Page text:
There are also some RPG elements in the game that reward players who have that investigative streak in them. Scattered throughout each level are pills, golden gun parts and clues pertinent to the case you’re currently working on. The pills function as a sort of life system allowing you to either refill your health meter on demand or, and I think this is probably the better way to do it, allowing you to have a final chance at taking down the enemy that took you down which will then refill your health bar. The golden guns appear to be just another collectible allowing you to make certain guns be completely gold but with no additional damage or benefit that I could see. There might be some benefit to collecting the clues but apart from the bits of back story you get from them there’s no real reason to get them. Still these things make exploring the environment worth doing and it certainly didn’t feel like a waste of time.

It’s not exactly a trouble free experience though. For some reason Max loves his trusty 1911 so much that if there’s a cutscene he’ll switch over to it regardless of whatever gun you picked up. This might sound like a minor quibble but there are some scenes where gun choice can make or break an encounter and having to switch back loses you precious seconds. There’s also the times when he inexplicably drops a gun between encounters, leaving you with the default weapons and having to play the ammo conservation game again. Again seems minor but when you have to play the same scene a couples times over until you get it right these little frustrations do start to build up.

Max Payne 3 also seems to be the only game in the world where picking up a gun with a laser sight attached to it makes you less accurate than not having one at all. You see with your default targeting reticle you have no kick back and the bullets land exactly where you aim them. With a laser sight your aim suffers from wild kick back and at medium to long distances you can’t even make the dot out meaning you’re basically spray and praying the whole time. It’s not really a problem until late in the game when everyone seems to be packing laser sights and you have no choice but to pick up one of their weapons. That did make some of the final scenes far more frustrating than they should have been.

There’s also some sections where no matter how many pills you’ve got left over that you’ll get instantly one shot. This is fine in some circumstances, like when you’re trying to guide a player away from one area, but when it’s a part of a boss fight that’s not particularly obvious (the one in the police station comes to mind) getting one shot only serves to break your immersion as you try to figure out just what the hell you need to do to progress to the next scene. Thankfully these kinds of encounters weren’t common and most of them could be overcome with a little bit of planning and clever use of bullet time.

However for all these little irritations the story of Max Payne 3 is what brings the game together. I might not be a long time fan of the series but I readily empathized with Max and his motivations, even if I didn’t identify with his self-destructiveness early on in the game. The plot, whilst being semi-obvious after about an hour or two in (although I will admit I identified the wrong character as being the protagonist), is more than enough to carry Max through a torrent of bad guys, explosions and ludicrous situations. You’re not going to find any deep meanings here but I felt it was enough to keep me planted in my seat for the majority of Max Payne 3.

I really didn’t know what to expect when I came into Max Payne 3 and I think that lack of expectations is what led me to be so pleasantly surprised by what it had to offer. Thinking back to the little experience I had with the original I get the feeling that people who’ve played through its predecessors might not like the change in overall tone that Max Payne 3 takes but for people like me who are basically new comers to the series there is a lot to love in this most recent installment. If you’re a fan of games that are heavy on action with a story that doesn’t feel like it was written by the developers then Max Payne 3 will definitely be a game you’d enjoy and I’d definitely recommend you give it a play through.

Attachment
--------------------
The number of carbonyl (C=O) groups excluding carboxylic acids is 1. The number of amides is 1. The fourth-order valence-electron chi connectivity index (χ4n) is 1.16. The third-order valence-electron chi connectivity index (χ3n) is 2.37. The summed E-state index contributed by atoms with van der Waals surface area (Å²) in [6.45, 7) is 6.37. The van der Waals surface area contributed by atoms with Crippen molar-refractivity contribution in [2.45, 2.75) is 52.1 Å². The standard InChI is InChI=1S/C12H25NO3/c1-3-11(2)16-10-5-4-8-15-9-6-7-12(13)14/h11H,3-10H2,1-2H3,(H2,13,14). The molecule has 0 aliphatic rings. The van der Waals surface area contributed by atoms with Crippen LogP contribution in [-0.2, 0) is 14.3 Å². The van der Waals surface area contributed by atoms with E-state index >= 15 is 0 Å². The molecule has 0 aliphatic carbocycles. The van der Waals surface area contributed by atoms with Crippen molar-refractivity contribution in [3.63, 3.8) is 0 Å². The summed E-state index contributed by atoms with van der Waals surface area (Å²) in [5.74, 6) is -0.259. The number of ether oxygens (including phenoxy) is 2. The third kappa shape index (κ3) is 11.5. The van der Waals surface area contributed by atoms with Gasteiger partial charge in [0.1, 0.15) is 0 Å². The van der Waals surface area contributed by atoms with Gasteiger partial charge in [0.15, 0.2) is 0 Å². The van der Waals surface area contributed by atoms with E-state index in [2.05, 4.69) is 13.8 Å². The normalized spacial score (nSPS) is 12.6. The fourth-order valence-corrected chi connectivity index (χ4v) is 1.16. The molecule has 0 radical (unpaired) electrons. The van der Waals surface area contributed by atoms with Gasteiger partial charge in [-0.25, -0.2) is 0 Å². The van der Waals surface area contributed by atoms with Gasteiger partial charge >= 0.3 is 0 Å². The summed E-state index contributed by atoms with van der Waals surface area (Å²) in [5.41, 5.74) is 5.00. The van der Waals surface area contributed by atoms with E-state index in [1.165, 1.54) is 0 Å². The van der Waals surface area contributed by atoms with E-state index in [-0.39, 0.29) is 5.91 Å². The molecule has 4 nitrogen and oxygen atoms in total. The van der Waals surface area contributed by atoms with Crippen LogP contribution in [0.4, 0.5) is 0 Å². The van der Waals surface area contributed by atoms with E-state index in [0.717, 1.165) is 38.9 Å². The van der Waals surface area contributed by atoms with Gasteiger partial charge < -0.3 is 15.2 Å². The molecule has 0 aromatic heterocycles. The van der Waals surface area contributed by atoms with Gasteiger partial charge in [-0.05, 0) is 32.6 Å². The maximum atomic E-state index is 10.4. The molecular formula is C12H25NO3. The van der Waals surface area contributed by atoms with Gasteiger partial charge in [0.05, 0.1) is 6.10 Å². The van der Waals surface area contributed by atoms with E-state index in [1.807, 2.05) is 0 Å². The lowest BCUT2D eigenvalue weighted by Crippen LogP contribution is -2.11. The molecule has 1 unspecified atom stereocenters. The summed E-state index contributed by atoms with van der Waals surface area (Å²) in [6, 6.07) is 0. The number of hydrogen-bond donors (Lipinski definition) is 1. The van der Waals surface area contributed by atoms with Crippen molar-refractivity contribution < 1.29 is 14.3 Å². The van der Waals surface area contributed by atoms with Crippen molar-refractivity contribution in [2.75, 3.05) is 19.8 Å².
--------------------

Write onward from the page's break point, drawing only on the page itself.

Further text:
Rating: 9.0/10

Max Payne 3 is available on PlayStation 3, Xbox360 and PC right now for $78, $78 and $89.99 respectively. Game was played entirely on PC on the hard difficulty with around 7 hours of total play time.

VMware VIM SDK Gotchas (or Ghost NICs, Why Do You Haunt Me So?).

I always tell people that on the surface VMware’s products are incredibly simple and easy to use and for the most part that’s true. Anyone who’s installed an operating system can easily get a vSphere server up and running in no time at all and have a couple virtual machines up not long after. Of course with any really easy to use product the surface usability comes from an underlying system that’s incredibly complex. Those daring readers who read my last post on modifying ESXi to grant shell access to non-root users got just a taste of how complicated things can be and as you dive deeper and deeper into VMware’s world the more complicated things become.

I had a rather peculiar issue come up with one of the tools that I had developed. This tool wasn’t anything horribly complicated, all it did was change the IP address of some Windows servers and their ESXi hosts whilst switching the network over from the build VLAN to their proper production one. For the most part the tool worked as advertised and never encountered any errors, on its side at least. However people were noticing something strange about the servers that were being configured using my tool, some were coming up with a “Local Area Network 2″ and “vmxnet3 Ethernet Adapter #2″ as their network connection. This was strange as I wasn’t adding in any new network cards anywhere and it wasn’t happening consistently. Frustrated I dove into my code looking for answers.